Adam: “Mom, is a classic something that is very, very old?”
Adam: “You had this toy when you were little, didn’t you.”
Adam: “You are very, very old, so this toy is a classic, right?”
Me: (trying not to laugh) “I guess you could say that.”
So there you have it, from the mouth of my seven year son, I am a classic.
Last night as I was cleaning out my crock pot (again) I was thinking about how cooking has changed since I was a child. Since I am a classic, we didn’t have crock pots, microwave ovens, or even a dish washer in our home when I was a child.
Mom cooked each and every meal, and we never ate at restaurants or fast food joints. First the restaurant choices were limited in our tiny town and there were no fast food chains to be seen. Second, my father was a rancher with five children. If we wanted a hamburger we had plenty of meat in the freezer, thank you. No point in spending money on it.
My mother studied art and home ec. in college, and after her children were in school she taught these subjects at our local high school. There was nothing of a domestic nature she couldn’t do. But she was not a spectacular cook. She was competent, her food was always nutritious and filling, you never left her table hungry. But it was simple, home cooking.
As a home ec. teacher, she was introduced to the microwave oven at a product demonstration. She was not impressed. The food cooked to fast, it was too hot, and it frightened her. She swore she would never have one of those “things” in her kitchen because she just knew they were dangerous. (Yes, she now has one, and uses it daily)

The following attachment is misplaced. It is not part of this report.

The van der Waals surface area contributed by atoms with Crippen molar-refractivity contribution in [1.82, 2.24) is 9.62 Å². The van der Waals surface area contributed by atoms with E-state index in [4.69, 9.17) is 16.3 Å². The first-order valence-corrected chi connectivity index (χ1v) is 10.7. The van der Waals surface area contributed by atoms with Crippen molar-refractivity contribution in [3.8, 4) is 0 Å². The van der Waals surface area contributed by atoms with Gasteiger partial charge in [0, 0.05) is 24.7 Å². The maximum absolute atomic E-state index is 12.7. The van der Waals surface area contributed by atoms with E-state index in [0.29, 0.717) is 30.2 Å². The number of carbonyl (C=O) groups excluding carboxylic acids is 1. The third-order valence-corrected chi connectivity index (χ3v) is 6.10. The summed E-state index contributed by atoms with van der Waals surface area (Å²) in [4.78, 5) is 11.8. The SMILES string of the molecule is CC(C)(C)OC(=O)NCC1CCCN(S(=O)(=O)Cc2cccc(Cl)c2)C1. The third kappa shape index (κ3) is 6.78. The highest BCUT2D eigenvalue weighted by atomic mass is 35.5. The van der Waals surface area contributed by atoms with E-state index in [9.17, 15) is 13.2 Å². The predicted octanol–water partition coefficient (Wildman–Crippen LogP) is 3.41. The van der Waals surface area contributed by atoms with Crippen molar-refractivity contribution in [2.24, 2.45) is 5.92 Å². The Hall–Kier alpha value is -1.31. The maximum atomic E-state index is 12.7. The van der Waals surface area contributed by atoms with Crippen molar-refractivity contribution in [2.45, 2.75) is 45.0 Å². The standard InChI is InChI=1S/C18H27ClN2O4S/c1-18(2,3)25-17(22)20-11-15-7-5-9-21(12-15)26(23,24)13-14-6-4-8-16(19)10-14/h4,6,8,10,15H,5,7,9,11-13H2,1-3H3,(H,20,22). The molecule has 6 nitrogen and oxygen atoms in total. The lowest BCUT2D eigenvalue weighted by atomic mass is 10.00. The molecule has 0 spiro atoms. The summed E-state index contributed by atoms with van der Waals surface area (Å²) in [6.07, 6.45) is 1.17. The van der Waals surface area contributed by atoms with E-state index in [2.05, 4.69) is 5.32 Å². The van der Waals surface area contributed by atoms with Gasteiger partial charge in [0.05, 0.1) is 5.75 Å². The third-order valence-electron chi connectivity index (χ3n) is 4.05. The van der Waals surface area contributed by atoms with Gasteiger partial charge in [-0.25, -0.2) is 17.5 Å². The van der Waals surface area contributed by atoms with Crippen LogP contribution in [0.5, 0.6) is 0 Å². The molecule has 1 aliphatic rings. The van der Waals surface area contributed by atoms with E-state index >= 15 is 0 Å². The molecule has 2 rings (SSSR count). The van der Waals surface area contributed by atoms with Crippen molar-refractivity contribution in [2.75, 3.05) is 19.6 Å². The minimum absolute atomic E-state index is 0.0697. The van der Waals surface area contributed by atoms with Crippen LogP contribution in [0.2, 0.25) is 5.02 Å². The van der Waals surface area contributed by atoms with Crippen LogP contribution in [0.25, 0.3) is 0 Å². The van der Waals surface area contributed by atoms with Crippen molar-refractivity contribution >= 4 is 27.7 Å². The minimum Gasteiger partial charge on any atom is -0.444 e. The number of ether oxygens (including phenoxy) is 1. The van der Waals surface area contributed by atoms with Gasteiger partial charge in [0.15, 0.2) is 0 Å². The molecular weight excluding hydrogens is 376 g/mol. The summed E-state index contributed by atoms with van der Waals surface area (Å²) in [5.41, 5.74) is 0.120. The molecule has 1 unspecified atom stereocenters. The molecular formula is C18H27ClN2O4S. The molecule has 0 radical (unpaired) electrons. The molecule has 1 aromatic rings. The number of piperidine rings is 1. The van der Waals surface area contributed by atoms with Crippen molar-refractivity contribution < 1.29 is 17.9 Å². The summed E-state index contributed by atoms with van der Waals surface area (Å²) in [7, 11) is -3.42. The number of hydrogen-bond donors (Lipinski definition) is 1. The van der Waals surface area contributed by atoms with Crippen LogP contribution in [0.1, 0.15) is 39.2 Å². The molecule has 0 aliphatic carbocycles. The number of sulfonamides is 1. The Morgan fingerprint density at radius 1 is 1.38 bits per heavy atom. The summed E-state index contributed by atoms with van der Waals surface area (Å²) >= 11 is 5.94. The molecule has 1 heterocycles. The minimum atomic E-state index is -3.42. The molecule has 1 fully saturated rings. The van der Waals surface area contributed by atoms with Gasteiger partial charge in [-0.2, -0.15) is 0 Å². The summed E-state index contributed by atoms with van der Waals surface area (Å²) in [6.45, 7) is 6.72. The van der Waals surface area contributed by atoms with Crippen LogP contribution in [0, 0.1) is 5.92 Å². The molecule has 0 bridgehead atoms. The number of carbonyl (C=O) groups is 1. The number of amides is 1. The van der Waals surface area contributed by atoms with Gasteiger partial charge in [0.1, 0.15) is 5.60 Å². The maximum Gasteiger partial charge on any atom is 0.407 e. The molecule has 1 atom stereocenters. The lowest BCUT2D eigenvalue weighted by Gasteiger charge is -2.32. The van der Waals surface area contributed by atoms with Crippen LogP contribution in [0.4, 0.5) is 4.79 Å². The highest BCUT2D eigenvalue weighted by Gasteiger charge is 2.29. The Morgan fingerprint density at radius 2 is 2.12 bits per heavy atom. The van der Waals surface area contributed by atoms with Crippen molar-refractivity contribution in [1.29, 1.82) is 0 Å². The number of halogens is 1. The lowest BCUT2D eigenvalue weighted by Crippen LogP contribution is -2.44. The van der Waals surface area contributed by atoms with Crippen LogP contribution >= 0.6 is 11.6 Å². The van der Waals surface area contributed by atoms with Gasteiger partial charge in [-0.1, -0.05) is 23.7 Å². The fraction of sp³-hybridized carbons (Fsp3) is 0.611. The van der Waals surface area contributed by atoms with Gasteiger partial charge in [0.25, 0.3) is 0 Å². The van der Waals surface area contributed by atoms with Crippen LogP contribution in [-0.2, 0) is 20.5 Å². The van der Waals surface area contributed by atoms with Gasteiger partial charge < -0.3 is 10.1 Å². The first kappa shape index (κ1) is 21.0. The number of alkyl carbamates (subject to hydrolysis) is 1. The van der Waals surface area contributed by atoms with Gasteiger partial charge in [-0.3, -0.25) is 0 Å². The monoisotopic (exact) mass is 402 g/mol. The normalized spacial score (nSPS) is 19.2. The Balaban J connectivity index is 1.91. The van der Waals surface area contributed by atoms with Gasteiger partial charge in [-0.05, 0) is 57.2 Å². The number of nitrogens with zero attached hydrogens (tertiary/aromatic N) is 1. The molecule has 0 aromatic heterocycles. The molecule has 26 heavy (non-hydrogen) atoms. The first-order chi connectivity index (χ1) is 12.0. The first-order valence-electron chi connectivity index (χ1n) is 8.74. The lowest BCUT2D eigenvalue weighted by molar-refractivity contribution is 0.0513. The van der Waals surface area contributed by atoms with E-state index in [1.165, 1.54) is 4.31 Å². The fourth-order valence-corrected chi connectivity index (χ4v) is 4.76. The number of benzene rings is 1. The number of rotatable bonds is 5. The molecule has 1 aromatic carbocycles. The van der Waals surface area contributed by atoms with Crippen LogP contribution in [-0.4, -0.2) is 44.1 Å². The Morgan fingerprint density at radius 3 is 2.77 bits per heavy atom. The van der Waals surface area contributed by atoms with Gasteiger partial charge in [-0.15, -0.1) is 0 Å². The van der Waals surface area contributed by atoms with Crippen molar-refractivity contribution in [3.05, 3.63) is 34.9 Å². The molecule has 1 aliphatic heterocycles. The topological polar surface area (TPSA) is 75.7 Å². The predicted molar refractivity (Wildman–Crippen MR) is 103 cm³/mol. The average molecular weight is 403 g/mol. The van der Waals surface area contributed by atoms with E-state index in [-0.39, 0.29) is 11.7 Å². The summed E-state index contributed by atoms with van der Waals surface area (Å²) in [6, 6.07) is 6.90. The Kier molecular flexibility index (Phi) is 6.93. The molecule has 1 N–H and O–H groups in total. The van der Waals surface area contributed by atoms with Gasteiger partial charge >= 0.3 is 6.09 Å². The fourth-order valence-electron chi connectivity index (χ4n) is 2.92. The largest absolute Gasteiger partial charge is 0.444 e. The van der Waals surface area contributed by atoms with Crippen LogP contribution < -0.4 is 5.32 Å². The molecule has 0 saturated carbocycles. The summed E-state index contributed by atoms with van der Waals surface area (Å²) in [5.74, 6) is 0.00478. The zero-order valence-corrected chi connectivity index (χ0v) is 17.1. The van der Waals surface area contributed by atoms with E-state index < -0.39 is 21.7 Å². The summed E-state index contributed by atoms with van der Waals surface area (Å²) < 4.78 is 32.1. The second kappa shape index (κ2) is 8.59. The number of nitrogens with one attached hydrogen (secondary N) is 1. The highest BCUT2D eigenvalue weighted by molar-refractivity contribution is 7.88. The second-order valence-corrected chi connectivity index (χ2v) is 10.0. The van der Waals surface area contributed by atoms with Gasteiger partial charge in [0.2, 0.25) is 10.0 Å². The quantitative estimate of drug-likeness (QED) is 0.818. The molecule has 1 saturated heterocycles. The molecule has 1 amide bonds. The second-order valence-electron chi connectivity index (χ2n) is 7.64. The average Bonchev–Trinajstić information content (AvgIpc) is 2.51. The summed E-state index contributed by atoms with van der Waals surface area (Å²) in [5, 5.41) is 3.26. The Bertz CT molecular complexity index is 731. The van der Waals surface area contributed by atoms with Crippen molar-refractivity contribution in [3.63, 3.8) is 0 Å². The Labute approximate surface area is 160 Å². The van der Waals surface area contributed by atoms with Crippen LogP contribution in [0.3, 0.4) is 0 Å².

She wasn’t interested in a dish washer, either. She claimed she had five of them (her children). When we watched “Let’s Make a Deal” with the neighbors, we all cheered if someone won a dish washer, and dreamed about one day going on the show and getting one ourselves.
We didn’t have a television, either. Mind you, I’m not so much of a classic that television hadn’t been invented yet, we just didn’t have one because we couldn’t afford it.
I remember watching the moon landing at the neighbors’ house.
Shortly thereafter we did get a black and white set. We were thrilled, even though the reception in our town was bad and we could only get two channels. I remember being annoyed during the Nixon trials because the daily televised show pre-empted my programs.
I don’t think about it often, but when I do I am staggered by how much life has changed since I was a child. My children can’t imagine a world without VCR’s – which have now been replaced by the much more attractive DVD’s.
According to my offspring, we are backward because we only have one Play Station 2 and we don’t even have an X-Box. Further proof or our primitive living is the lack of Tvios, iPods and the like.
Apparently we live like savages.